We’ll have to watch this space.
Some details and specifications
The Super Record chainset maintains the same carbon construction and finish as the previous model, but with a slight change in the BCD (bolt circle diameter) of the four bolts that have the three chain configurations available. These include 50/34, 48/32, and 45/29. Just as SRAM has found, pro racers aren’t fans of small chainrings, so larger “pro” options will also be available. The cranks are available in four lengths: 165mm, 170mm, 172.5mm and 175mm.
In the rear, the tray is available in three configurations (10-25, 10-27 and 10-29). Campagnolo says the 10-29 cassette is 56 grams lighter than its closest predecessor (11-29). Each is made of “steel, and other material not declared” with the smallest three sprockets being machined from a single block, four individual sprockets in the centre, with the largest five sprockets also attached. They are only compatible with N3W freehubs.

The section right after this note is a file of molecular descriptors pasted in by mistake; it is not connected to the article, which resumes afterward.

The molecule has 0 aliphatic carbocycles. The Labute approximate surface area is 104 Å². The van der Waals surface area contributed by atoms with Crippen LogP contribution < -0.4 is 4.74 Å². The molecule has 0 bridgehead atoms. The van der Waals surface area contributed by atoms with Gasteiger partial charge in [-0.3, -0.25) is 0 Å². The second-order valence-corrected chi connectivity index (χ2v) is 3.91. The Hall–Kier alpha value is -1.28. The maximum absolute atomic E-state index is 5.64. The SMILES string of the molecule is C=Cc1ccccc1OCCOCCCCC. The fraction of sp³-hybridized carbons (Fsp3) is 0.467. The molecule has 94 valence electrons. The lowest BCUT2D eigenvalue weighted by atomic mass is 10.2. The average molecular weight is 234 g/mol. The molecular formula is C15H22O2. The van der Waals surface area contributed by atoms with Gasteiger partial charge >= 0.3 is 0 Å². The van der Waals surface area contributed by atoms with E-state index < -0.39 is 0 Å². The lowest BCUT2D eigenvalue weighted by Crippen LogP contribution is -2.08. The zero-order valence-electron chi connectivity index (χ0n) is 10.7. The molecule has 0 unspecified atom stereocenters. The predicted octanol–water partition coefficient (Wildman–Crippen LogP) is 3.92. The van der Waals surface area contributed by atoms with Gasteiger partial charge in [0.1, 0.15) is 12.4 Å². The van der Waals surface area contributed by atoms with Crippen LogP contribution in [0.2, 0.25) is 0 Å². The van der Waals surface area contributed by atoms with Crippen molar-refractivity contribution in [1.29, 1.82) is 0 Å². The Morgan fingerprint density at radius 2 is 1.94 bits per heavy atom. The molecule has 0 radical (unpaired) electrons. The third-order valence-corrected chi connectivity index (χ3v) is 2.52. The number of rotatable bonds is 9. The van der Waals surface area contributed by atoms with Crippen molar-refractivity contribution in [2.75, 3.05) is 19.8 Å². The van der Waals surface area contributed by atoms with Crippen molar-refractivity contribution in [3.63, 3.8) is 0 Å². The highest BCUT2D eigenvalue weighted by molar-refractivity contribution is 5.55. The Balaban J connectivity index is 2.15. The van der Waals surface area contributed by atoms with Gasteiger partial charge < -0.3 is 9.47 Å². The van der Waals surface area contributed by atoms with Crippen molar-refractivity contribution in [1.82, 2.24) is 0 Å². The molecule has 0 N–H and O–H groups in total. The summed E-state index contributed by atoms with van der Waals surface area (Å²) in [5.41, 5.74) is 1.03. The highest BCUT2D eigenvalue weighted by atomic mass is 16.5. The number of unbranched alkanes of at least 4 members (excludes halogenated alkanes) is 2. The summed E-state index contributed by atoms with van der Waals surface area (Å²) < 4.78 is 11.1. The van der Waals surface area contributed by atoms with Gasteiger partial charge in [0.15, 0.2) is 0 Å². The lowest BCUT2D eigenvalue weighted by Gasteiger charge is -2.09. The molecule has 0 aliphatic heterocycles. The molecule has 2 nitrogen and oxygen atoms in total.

Despite the relative similarity, Campagnolo does not recommend mixing older Super Record tapes with the new set. It might technically work, but because the derailleur’s arc is different, it won’t deliver the same level of performance.
The entire set is rated IP69K water resistance, which means it can withstand pressure during the wash. The shifter features reach adjustment, accessed with a 2mm hex key through the lowest of the three holes on the front of the lever. There is no adjustment for the free throw lever.